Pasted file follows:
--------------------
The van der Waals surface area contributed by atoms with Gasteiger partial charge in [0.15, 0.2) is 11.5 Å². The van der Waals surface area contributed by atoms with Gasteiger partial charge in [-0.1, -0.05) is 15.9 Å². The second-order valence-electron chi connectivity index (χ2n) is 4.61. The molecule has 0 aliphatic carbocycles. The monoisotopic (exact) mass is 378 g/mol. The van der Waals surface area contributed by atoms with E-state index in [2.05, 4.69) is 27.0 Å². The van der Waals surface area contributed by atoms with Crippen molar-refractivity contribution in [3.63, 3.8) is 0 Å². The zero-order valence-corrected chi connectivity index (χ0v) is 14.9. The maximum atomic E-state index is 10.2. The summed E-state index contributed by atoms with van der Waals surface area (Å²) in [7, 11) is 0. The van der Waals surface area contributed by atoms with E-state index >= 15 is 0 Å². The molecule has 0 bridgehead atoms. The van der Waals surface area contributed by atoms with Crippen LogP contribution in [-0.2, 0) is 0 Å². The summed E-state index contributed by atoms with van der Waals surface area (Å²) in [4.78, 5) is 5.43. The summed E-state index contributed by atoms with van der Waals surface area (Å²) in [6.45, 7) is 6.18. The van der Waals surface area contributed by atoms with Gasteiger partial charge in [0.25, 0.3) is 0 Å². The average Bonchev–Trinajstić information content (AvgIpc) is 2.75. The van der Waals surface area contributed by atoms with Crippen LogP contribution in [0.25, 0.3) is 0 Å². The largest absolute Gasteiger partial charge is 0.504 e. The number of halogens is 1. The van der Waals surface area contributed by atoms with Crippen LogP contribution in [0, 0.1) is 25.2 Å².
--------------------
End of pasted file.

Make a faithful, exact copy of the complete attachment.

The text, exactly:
The van der Waals surface area contributed by atoms with Gasteiger partial charge in [0.15, 0.2) is 11.5 Å². The van der Waals surface area contributed by atoms with Gasteiger partial charge in [-0.1, -0.05) is 15.9 Å². The second-order valence-electron chi connectivity index (χ2n) is 4.61. The molecule has 0 aliphatic carbocycles. The monoisotopic (exact) mass is 378 g/mol. The van der Waals surface area contributed by atoms with E-state index in [2.05, 4.69) is 27.0 Å². The van der Waals surface area contributed by atoms with Crippen molar-refractivity contribution in [3.63, 3.8) is 0 Å². The zero-order valence-corrected chi connectivity index (χ0v) is 14.9. The maximum atomic E-state index is 10.2. The summed E-state index contributed by atoms with van der Waals surface area (Å²) in [7, 11) is 0. The van der Waals surface area contributed by atoms with E-state index >= 15 is 0 Å². The molecule has 0 bridgehead atoms. The van der Waals surface area contributed by atoms with Crippen LogP contribution in [-0.2, 0) is 0 Å². The summed E-state index contributed by atoms with van der Waals surface area (Å²) in [4.78, 5) is 5.43. The summed E-state index contributed by atoms with van der Waals surface area (Å²) in [6.45, 7) is 6.18. The van der Waals surface area contributed by atoms with Gasteiger partial charge in [0.25, 0.3) is 0 Å². The average Bonchev–Trinajstić information content (AvgIpc) is 2.75. The van der Waals surface area contributed by atoms with Crippen LogP contribution in [0.25, 0.3) is 0 Å². The largest absolute Gasteiger partial charge is 0.504 e. The number of halogens is 1. The van der Waals surface area contributed by atoms with Crippen LogP contribution in [0, 0.1) is 25.2 Å².